The final major transformation of slave relationships came with the inconsistent emancipation efforts starting in the mid-19th century.  As European authorities began to take over large parts of inland Africa starting in the 1870s, the colonial policies were often confusing on the issue.  For example, even when slavery was deemed illegal, colonial authorities would return escaped slaves to their masters.   Slavery persisted in some countries under colonial rule, and in some instances it was not until independence that slavery practices were significantly transformed.   Anti-colonial struggles in Africa often brought slaves and former slaves together with masters and former masters to fight for independence  however, this cooperation was short-lived and following independence political parties would often form based upon the stratifications of slaves and masters.  
In some parts of Africa, slavery and slavery-like practices continue to this day, particularly the illegal trafficking of women and children.   The problem has proven to be difficult for governments and civil society to eliminate.  
Efforts by Europeans against slavery and the slave trade began in the late 18th century and had a large impact on slavery in Africa.  Portugal was the first country in the continent to abolish slavery in metropolitan Portugal and Portuguese India by a bill issued on 12 February 1761, but this did not affect their colonies in Brazil and Africa.  France abolished slavery in 1794. However, slavery was again allowed by Napoleon in 1802 and not abolished for good until 1848.  In 1803, Denmark-Norway became the first country from Europe to implement a ban on the slave trade.  Slavery itself was not banned until 1848.  Britain followed in 1807 with the passage of the Abolition of the Slave Trade Act by Parliament.  This law allowed stiff fines, increasing with the number of slaves transported, for captains of slave ships.  Britain followed this with the Slavery Abolition Act 1833 which freed all slaves in the British Empire.  British pressure on other countries resulted in them agreeing to end the slave trade from Africa.  For example, the 1820 U.S. Law on Slave Trade made slave trading piracy, punishable by death.  In addition, the Ottoman Empire abolished slave trade from Africa in 1847 under British pressure.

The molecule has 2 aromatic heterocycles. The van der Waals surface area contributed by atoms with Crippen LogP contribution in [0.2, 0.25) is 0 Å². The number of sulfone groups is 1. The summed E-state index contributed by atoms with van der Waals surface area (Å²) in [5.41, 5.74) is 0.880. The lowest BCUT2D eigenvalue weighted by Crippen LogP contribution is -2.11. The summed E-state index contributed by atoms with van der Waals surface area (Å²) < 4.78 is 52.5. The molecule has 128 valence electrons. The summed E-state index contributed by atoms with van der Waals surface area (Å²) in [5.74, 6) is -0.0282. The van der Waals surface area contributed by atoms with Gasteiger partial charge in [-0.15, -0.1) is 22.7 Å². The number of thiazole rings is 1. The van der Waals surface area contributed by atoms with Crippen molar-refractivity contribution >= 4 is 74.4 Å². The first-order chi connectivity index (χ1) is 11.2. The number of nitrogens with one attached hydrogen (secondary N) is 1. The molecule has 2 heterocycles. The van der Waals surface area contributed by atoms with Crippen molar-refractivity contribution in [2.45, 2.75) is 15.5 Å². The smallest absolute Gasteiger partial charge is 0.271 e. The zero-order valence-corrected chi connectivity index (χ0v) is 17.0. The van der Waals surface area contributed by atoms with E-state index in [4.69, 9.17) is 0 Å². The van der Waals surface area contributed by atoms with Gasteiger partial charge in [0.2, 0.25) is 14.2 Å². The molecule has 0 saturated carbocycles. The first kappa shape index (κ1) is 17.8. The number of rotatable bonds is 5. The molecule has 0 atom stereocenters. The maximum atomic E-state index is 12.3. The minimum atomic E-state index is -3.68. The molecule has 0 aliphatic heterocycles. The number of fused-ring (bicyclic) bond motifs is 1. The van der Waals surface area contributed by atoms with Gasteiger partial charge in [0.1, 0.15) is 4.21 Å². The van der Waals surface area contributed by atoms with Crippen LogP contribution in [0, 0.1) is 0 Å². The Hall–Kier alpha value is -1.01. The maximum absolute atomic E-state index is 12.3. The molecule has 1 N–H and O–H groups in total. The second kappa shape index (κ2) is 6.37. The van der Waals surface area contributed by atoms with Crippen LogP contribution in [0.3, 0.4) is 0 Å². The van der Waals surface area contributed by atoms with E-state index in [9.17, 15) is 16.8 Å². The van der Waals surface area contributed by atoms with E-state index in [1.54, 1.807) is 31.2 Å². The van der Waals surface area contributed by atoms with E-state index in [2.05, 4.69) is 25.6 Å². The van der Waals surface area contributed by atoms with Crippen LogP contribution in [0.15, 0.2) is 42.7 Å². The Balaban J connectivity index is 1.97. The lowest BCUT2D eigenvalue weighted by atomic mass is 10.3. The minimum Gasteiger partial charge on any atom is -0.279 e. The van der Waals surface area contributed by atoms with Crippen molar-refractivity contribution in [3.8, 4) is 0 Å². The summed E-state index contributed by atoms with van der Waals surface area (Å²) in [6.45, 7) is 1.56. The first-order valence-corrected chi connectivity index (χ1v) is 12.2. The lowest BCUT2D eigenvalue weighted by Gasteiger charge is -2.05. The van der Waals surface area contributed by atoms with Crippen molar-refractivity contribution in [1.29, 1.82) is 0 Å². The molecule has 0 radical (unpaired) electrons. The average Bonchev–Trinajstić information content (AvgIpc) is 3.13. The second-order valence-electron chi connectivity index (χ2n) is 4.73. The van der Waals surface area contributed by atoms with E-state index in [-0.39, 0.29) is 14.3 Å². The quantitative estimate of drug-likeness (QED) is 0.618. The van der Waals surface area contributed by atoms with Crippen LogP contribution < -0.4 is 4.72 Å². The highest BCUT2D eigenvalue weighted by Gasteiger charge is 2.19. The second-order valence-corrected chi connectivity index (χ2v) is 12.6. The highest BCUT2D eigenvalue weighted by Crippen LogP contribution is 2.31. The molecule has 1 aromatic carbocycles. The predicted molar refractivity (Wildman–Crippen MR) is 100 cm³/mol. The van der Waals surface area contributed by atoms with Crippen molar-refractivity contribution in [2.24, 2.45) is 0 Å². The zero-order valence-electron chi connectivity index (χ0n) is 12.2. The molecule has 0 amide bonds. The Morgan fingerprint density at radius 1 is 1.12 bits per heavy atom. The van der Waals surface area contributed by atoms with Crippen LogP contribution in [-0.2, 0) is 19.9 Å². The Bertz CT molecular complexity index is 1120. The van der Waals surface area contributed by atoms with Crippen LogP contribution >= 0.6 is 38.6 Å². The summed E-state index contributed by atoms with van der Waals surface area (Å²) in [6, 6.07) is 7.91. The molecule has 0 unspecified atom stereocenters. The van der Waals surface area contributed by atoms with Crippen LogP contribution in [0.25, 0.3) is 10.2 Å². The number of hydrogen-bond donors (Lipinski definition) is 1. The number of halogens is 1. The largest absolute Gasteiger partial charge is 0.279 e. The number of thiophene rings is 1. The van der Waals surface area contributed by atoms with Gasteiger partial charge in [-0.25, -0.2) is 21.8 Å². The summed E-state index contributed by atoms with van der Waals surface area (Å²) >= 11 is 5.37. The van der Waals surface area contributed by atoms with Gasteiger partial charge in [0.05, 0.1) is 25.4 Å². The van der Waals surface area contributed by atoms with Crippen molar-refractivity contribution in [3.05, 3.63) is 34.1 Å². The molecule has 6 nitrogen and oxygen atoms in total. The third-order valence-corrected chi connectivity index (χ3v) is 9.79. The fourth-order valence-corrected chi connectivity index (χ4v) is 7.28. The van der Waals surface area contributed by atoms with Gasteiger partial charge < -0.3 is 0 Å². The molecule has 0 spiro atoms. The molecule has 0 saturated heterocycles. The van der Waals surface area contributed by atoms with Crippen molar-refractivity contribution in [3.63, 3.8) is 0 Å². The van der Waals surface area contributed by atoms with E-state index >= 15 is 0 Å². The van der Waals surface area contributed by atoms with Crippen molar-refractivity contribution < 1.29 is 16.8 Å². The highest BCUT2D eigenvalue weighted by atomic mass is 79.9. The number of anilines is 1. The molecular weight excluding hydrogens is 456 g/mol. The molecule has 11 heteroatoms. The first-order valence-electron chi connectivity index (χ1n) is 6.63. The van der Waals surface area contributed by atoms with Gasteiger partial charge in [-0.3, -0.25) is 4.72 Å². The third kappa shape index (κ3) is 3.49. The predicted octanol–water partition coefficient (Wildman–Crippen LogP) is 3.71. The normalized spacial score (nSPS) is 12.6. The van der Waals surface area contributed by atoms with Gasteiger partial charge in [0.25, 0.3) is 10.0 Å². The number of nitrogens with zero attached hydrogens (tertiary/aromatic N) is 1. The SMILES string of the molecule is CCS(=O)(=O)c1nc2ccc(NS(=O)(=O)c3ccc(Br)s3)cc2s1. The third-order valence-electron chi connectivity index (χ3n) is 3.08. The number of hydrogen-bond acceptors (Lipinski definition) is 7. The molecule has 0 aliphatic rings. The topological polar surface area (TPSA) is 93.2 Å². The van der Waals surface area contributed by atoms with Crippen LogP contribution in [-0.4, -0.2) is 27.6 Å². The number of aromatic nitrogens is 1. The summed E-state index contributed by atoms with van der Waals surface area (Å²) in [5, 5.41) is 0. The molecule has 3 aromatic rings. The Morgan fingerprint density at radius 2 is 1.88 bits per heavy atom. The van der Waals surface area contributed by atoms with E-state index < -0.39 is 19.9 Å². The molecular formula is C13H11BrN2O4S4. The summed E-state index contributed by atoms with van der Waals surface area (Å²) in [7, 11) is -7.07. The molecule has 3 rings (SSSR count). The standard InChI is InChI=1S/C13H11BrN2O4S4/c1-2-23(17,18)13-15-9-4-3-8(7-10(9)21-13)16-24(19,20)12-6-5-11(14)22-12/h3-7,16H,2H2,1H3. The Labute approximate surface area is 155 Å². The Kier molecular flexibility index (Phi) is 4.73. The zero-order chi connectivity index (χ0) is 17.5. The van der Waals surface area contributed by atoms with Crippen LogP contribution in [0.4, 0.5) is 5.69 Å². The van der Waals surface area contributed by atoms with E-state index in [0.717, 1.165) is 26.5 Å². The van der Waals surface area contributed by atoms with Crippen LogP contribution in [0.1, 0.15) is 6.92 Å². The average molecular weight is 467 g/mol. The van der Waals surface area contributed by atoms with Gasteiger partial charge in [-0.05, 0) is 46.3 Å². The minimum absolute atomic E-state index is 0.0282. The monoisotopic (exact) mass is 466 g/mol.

By 1850, the year that the last major Atlantic slave trade participant (Brazil) passed the Eusébio de Queirós Law banning the slave trade,  the slave trades had been significantly slowed and in general only illegal trade went on.  Brazil continued the practice of slavery and was a major source for illegal trade until about 1870 and the abolition of slavery became permanent in 1888 when Princess Isabel of Brazil and Minister Rodrigo Silva (son-in-law of senator Eusebio de Queiroz) banned the practice.  The British took an active approach to stopping the illegal Atlantic slave trade during this period.  The West Africa Squadron was credited with capturing 1,600 slave ships between 1808 and 1860, and freeing 150,000 Africans who were aboard these ships.  Action was also taken against African leaders who refused to agree to British treaties to outlaw the trade, for example against ‘the usurping King of Lagos’, deposed in 1851.  Anti-slavery treaties were signed with over 50 African rulers.
According to Patrick Manning, internal slavery was most important to Africa in the second half of the 19th century, stating "if there is any time when one can speak of African societies being organized around a slave mode production, [1850–1900] was it".  The abolition of the Atlantic slave trade resulted in the economies of African states dependent on the trade being reorganized towards domestic plantation slavery and legitimate commerce worked by slave labour.  Slavery before this period was generally domestic.